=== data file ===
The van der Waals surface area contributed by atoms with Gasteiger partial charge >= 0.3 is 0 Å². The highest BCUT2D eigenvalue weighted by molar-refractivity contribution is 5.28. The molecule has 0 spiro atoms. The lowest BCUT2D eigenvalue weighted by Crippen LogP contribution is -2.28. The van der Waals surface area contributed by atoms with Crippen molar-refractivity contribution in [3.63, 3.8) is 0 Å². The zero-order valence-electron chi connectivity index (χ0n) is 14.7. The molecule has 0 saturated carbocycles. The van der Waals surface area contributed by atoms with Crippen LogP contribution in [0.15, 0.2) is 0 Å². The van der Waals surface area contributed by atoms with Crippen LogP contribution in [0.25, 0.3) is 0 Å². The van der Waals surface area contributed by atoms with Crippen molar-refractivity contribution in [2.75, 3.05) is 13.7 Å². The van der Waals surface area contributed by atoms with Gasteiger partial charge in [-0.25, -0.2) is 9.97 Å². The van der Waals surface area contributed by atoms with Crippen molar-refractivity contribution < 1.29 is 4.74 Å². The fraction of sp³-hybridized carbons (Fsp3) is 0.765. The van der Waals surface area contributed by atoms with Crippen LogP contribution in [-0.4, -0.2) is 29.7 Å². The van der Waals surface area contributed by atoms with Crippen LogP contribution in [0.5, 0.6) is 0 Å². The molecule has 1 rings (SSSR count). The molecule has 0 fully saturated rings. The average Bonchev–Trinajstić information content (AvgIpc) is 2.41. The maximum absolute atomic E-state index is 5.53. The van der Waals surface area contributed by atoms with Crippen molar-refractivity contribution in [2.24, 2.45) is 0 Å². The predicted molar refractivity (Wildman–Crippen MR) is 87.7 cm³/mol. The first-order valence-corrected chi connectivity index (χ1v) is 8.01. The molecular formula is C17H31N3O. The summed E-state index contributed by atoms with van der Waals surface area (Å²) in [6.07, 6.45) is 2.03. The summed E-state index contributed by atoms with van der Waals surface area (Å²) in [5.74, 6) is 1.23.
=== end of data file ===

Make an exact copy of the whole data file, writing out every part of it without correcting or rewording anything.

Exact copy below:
The van der Waals surface area contributed by atoms with Gasteiger partial charge >= 0.3 is 0 Å². The highest BCUT2D eigenvalue weighted by molar-refractivity contribution is 5.28. The molecule has 0 spiro atoms. The lowest BCUT2D eigenvalue weighted by Crippen LogP contribution is -2.28. The van der Waals surface area contributed by atoms with Crippen molar-refractivity contribution in [3.63, 3.8) is 0 Å². The zero-order valence-electron chi connectivity index (χ0n) is 14.7. The molecule has 0 saturated carbocycles. The van der Waals surface area contributed by atoms with Crippen LogP contribution in [0.15, 0.2) is 0 Å². The van der Waals surface area contributed by atoms with Crippen LogP contribution in [0.25, 0.3) is 0 Å². The van der Waals surface area contributed by atoms with Crippen molar-refractivity contribution in [2.75, 3.05) is 13.7 Å². The van der Waals surface area contributed by atoms with Gasteiger partial charge in [-0.25, -0.2) is 9.97 Å². The van der Waals surface area contributed by atoms with Crippen molar-refractivity contribution < 1.29 is 4.74 Å². The fraction of sp³-hybridized carbons (Fsp3) is 0.765. The van der Waals surface area contributed by atoms with Crippen LogP contribution in [-0.4, -0.2) is 29.7 Å². The van der Waals surface area contributed by atoms with Crippen LogP contribution in [0.5, 0.6) is 0 Å². The molecule has 1 rings (SSSR count). The molecule has 0 fully saturated rings. The average Bonchev–Trinajstić information content (AvgIpc) is 2.41. The maximum absolute atomic E-state index is 5.53. The van der Waals surface area contributed by atoms with Crippen molar-refractivity contribution in [2.24, 2.45) is 0 Å². The predicted molar refractivity (Wildman–Crippen MR) is 87.7 cm³/mol. The first-order valence-corrected chi connectivity index (χ1v) is 8.01. The molecular formula is C17H31N3O. The summed E-state index contributed by atoms with van der Waals surface area (Å²) in [6.07, 6.45) is 2.03. The summed E-state index contributed by atoms with van der Waals surface area (Å²) in [5.74, 6) is 1.23.